"I've lost Hunt and Torres. See, I sent them to get Shepherd and I never heard from them again. See, I was trying to solve the Shepherd situation for you, Sir, but, It appears I've somehow made it three times worse. So...I'm telling you, and my next move I believe is that I'm gonna call the police. Because...I'm half-convinced they're all dead. On a spit. With a one-armed man turning them into shishkebabs. Sir. It's my mind. It just goes there."
--Dr. Bailey, Grey's Anatomy #5.18: "Stand By Me"
7:45 AM - Alarm goes off. Hit snooze.
8:45 AM - Finally get up. Think I have enough time for everything.
8:55 AM - Make tea, put Poptarts in the toaster, wash an apple. Feed Ragnar the last handful of food in the bag and pray that my new credit card comes in the mail ASAP because I can't afford to buy him a new bag of food otherwise.
9:15 AM - Realize that I'm seriously running late, and WHY didn't my brain put that together when my alarm went off. Gulp down tea, pack apple to go. Throw on dance clothes that I'd set out the night before, do hair, brush teeth at warp speed.
9:25 AM - Speed out the door, heart sinks when I remember that I emptied my gas tank last night. Pray that I have enough left to get to school. Start eating the apple, which tastes sour. Make mental note to throw out the rest of the apples in the fridge later. Throw out the Poptarts because I'm not hungry anymore.
9:40 AM - Turn onto Rural Road. Class starts in five minutes.
9:45 to 9:50 AM - Get to the Rural garage, try to find a parking space. Realize that this is stupid, that by the time I get to class I'll be something like 20 minutes late. Instantly regret staying up a little later than I should have to sew elastic on my ballet shoes. Stomach sinks because I realize my name is still on the stupid ballet roster, am embarrassed that my classmates will witness me missing another class for the millionth time.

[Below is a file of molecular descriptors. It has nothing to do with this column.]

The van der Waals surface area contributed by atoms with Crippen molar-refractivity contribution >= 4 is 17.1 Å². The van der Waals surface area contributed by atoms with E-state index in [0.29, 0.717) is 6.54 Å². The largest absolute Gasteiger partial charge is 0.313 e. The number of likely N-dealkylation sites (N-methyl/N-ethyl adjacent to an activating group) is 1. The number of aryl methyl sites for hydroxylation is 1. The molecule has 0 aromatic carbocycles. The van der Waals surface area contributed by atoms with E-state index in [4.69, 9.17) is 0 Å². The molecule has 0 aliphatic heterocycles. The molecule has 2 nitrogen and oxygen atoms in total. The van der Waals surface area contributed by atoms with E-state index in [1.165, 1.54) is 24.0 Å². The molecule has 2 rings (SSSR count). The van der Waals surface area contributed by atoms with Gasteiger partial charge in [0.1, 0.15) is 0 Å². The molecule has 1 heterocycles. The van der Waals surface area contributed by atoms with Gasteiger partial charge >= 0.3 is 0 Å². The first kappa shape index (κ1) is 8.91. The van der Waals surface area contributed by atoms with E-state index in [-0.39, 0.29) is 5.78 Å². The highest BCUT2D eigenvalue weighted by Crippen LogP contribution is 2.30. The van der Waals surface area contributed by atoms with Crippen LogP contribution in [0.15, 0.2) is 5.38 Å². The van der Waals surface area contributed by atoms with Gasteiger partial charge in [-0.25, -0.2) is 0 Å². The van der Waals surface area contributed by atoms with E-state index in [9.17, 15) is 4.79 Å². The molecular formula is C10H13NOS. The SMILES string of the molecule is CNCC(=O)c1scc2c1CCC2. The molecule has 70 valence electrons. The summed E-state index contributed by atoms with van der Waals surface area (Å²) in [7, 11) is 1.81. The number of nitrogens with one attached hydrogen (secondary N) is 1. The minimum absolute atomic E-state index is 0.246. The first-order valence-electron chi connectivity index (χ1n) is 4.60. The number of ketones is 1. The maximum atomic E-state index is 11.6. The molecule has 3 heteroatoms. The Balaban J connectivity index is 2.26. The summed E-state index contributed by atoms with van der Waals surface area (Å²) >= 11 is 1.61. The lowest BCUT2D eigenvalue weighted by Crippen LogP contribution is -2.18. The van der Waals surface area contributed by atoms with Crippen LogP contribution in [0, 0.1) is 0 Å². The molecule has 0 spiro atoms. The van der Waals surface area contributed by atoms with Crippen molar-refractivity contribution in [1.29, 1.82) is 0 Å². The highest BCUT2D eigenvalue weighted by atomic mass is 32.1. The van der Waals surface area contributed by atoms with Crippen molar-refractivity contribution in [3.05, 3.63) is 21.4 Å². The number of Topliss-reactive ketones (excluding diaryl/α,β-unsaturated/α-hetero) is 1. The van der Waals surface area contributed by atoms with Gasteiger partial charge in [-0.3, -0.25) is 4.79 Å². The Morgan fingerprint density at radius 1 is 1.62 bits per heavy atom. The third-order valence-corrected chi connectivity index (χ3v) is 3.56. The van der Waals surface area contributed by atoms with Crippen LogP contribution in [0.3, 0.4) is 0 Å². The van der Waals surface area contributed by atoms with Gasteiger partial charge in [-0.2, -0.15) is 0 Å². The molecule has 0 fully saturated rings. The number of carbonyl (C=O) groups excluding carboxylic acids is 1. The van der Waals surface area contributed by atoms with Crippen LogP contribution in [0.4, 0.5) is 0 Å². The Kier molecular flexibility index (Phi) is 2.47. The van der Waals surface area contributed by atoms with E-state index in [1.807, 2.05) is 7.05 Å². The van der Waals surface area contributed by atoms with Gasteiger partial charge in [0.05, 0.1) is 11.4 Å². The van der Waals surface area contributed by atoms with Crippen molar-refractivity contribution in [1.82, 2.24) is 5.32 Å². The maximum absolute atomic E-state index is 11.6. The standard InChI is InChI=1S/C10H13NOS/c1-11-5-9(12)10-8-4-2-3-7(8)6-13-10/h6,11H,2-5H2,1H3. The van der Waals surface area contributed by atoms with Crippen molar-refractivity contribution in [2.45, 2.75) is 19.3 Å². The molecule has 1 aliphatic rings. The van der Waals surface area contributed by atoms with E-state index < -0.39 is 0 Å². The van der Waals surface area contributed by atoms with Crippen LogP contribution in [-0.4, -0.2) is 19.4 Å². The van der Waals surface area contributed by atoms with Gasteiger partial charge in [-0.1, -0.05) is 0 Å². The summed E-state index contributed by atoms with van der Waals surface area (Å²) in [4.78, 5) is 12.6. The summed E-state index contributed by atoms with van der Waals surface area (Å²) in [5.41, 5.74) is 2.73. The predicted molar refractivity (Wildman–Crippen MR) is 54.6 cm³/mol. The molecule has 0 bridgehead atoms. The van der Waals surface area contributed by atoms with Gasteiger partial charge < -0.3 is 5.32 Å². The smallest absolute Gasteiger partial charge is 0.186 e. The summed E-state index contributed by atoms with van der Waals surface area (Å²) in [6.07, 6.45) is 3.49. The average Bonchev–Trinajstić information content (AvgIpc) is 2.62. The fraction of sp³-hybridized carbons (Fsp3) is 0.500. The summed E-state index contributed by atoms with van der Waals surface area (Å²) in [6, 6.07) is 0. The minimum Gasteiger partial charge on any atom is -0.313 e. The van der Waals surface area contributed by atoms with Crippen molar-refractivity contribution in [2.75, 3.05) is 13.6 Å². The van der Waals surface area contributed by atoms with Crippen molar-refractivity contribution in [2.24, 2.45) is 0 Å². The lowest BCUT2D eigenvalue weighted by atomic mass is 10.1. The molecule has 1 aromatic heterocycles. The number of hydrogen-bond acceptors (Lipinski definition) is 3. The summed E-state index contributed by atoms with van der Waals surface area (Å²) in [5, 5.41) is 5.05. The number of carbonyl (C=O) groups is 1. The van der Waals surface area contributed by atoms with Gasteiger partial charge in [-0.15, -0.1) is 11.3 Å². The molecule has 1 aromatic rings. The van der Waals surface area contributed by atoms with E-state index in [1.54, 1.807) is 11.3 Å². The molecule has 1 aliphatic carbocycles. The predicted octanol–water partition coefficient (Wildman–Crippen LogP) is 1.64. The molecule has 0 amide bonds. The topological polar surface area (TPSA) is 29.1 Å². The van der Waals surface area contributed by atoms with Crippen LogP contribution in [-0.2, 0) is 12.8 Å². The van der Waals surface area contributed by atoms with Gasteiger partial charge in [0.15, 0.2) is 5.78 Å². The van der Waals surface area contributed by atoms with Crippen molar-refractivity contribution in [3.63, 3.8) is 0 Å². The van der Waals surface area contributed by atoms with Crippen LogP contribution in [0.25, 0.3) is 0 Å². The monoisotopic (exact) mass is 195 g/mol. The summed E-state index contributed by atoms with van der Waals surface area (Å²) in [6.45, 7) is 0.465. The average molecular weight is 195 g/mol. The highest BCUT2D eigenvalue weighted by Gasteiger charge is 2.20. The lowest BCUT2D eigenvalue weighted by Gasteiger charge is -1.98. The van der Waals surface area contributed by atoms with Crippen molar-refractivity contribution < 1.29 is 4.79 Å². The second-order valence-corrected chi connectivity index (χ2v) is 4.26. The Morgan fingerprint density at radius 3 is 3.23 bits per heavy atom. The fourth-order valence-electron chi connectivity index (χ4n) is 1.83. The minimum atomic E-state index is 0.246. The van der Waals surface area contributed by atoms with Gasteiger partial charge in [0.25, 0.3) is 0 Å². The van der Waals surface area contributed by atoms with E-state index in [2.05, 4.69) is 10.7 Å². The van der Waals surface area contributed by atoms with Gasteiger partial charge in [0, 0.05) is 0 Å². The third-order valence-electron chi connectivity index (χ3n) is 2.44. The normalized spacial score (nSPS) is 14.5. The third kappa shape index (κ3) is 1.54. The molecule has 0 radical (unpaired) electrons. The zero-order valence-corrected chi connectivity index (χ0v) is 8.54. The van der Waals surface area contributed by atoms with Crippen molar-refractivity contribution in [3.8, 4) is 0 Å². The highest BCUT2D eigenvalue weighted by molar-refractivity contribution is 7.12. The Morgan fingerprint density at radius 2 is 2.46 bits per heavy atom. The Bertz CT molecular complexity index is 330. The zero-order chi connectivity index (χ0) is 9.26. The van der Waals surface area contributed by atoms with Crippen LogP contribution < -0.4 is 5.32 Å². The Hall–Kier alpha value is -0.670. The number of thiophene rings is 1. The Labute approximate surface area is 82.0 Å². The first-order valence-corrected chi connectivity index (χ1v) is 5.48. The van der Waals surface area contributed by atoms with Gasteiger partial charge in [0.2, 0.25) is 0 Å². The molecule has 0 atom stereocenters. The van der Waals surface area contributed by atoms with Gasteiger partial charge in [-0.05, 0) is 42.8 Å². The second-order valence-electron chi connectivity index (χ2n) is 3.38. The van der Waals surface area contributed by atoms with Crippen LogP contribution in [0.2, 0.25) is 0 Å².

9:50 AM - Drive out of the Rural garage and head back to Baseline Rd. Wonder why I questioned dropping ballet in the first place. Send Steve multiple texts since he's in training at his new job and can't pick up the phone. Call my Mom multiple times; get voice mail. Can't fucking believe she isn't home the one time I actually need to talk. Leave a message telling her I'm dropping ballet and not sure why I thought I could do this in the first place. Mind is racing.
9:55 AM - Pull into QuikTrip and get $6 worth of gas. I now have $5 left in my bank account.
10:10 AM - Get home. Slam doors.
10:20 AM - Drop ballet. Wishing I could punch walls like an emotionally repressed boy.
Despite my dramatic existential crisis with school, stressful health issues, Steve being gone and more friends moving (it's the great Mass Exodus of 2010), there are some simple pleasures that I've been immersing myself in. So I made a list.
1. TEA before bed, Tea any time, Tea in general!
2. Snuggling with Ragnar kitty for hours. I swear he knows when I'm sad because he always shoves his face into mine and gives me a nuzzle exactly when I need it.
3. My nightie with the stars on it, so soft and comfy.
4. Styling my hair in soft summery curls, à la Rachel McAdams in The Notebook.
5. My silly Converse boots. So ridiculous.
6. Tea Tree Oil shampoo and conditioner. Smells SO GOOD and feels all great and tingly. (Good call, Kay!)